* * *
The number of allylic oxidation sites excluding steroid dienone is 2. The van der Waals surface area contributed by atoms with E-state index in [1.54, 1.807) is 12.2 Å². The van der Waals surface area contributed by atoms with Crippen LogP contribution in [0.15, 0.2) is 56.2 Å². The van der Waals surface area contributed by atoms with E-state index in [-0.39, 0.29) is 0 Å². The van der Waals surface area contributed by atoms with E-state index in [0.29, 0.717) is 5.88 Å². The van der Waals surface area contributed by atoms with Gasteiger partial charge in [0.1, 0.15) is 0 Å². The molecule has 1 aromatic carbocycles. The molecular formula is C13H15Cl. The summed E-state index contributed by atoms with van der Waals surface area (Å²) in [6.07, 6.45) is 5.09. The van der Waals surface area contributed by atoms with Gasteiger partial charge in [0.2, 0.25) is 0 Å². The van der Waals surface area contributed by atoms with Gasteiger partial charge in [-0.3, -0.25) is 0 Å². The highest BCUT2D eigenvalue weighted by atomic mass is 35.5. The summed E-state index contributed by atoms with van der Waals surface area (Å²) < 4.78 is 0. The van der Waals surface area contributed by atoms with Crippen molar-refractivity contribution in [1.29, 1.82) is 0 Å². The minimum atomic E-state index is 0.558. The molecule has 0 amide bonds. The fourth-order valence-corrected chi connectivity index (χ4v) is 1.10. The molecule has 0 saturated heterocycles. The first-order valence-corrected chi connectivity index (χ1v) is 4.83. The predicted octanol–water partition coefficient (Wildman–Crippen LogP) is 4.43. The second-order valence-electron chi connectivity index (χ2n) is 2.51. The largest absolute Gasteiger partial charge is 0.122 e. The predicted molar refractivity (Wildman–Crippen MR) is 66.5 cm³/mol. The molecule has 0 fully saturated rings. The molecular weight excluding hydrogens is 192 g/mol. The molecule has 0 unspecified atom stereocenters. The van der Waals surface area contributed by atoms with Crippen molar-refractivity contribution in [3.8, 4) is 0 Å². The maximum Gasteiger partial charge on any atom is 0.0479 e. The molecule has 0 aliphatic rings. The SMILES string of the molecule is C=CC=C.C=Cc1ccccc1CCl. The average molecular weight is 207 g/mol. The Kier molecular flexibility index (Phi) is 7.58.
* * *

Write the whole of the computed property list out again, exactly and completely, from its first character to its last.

The number of allylic oxidation sites excluding steroid dienone is 2. The van der Waals surface area contributed by atoms with E-state index in [1.54, 1.807) is 12.2 Å². The van der Waals surface area contributed by atoms with Crippen LogP contribution in [0.15, 0.2) is 56.2 Å². The van der Waals surface area contributed by atoms with E-state index in [-0.39, 0.29) is 0 Å². The van der Waals surface area contributed by atoms with E-state index in [0.29, 0.717) is 5.88 Å². The van der Waals surface area contributed by atoms with Gasteiger partial charge in [0.1, 0.15) is 0 Å². The molecule has 1 aromatic carbocycles. The molecular formula is C13H15Cl. The summed E-state index contributed by atoms with van der Waals surface area (Å²) in [6.07, 6.45) is 5.09. The van der Waals surface area contributed by atoms with Gasteiger partial charge in [0.2, 0.25) is 0 Å². The van der Waals surface area contributed by atoms with Gasteiger partial charge in [-0.3, -0.25) is 0 Å². The highest BCUT2D eigenvalue weighted by atomic mass is 35.5. The summed E-state index contributed by atoms with van der Waals surface area (Å²) < 4.78 is 0. The van der Waals surface area contributed by atoms with Crippen molar-refractivity contribution in [1.29, 1.82) is 0 Å². The minimum atomic E-state index is 0.558. The molecule has 0 amide bonds. The fourth-order valence-corrected chi connectivity index (χ4v) is 1.10. The molecule has 0 saturated heterocycles. The first-order valence-corrected chi connectivity index (χ1v) is 4.83. The predicted octanol–water partition coefficient (Wildman–Crippen LogP) is 4.43. The second-order valence-electron chi connectivity index (χ2n) is 2.51. The largest absolute Gasteiger partial charge is 0.122 e. The predicted molar refractivity (Wildman–Crippen MR) is 66.5 cm³/mol. The molecule has 0 fully saturated rings. The molecular weight excluding hydrogens is 192 g/mol. The molecule has 0 unspecified atom stereocenters. The van der Waals surface area contributed by atoms with Crippen molar-refractivity contribution in [3.8, 4) is 0 Å². The maximum Gasteiger partial charge on any atom is 0.0479 e. The molecule has 0 aliphatic rings. The SMILES string of the molecule is C=CC=C.C=Cc1ccccc1CCl. The average molecular weight is 207 g/mol. The Kier molecular flexibility index (Phi) is 7.58.